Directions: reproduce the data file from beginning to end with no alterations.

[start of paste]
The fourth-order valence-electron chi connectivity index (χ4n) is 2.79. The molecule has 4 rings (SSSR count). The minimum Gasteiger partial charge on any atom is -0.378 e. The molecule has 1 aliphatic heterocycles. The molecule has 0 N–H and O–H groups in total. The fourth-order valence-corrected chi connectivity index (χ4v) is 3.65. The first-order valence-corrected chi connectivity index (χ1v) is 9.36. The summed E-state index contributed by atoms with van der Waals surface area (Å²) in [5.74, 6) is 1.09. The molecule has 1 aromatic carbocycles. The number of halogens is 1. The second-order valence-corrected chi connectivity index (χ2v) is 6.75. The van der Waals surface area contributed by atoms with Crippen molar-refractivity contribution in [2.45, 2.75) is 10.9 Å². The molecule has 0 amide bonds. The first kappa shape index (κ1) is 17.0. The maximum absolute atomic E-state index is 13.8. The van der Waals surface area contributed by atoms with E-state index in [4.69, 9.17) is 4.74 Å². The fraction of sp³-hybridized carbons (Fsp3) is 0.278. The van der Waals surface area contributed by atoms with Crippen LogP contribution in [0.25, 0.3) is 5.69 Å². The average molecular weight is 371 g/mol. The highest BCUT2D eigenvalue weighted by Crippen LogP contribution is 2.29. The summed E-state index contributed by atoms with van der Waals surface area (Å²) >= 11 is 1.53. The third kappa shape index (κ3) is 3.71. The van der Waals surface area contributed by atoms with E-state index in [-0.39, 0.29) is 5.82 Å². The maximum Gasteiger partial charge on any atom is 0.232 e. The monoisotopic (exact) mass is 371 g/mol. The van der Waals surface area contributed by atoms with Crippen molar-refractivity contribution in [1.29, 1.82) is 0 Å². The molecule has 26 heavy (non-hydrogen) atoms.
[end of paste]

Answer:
The fourth-order valence-electron chi connectivity index (χ4n) is 2.79. The molecule has 4 rings (SSSR count). The minimum Gasteiger partial charge on any atom is -0.378 e. The molecule has 1 aliphatic heterocycles. The molecule has 0 N–H and O–H groups in total. The fourth-order valence-corrected chi connectivity index (χ4v) is 3.65. The first-order valence-corrected chi connectivity index (χ1v) is 9.36. The summed E-state index contributed by atoms with van der Waals surface area (Å²) in [5.74, 6) is 1.09. The molecule has 1 aromatic carbocycles. The number of halogens is 1. The second-order valence-corrected chi connectivity index (χ2v) is 6.75. The van der Waals surface area contributed by atoms with Crippen molar-refractivity contribution in [2.45, 2.75) is 10.9 Å². The molecule has 0 amide bonds. The first kappa shape index (κ1) is 17.0. The maximum absolute atomic E-state index is 13.8. The van der Waals surface area contributed by atoms with E-state index in [4.69, 9.17) is 4.74 Å². The fraction of sp³-hybridized carbons (Fsp3) is 0.278. The van der Waals surface area contributed by atoms with Crippen LogP contribution in [0.25, 0.3) is 5.69 Å². The average molecular weight is 371 g/mol. The highest BCUT2D eigenvalue weighted by Crippen LogP contribution is 2.29. The summed E-state index contributed by atoms with van der Waals surface area (Å²) >= 11 is 1.53. The third kappa shape index (κ3) is 3.71. The van der Waals surface area contributed by atoms with E-state index in [-0.39, 0.29) is 5.82 Å². The maximum Gasteiger partial charge on any atom is 0.232 e. The monoisotopic (exact) mass is 371 g/mol. The van der Waals surface area contributed by atoms with Crippen molar-refractivity contribution in [1.29, 1.82) is 0 Å². The molecule has 26 heavy (non-hydrogen) atoms.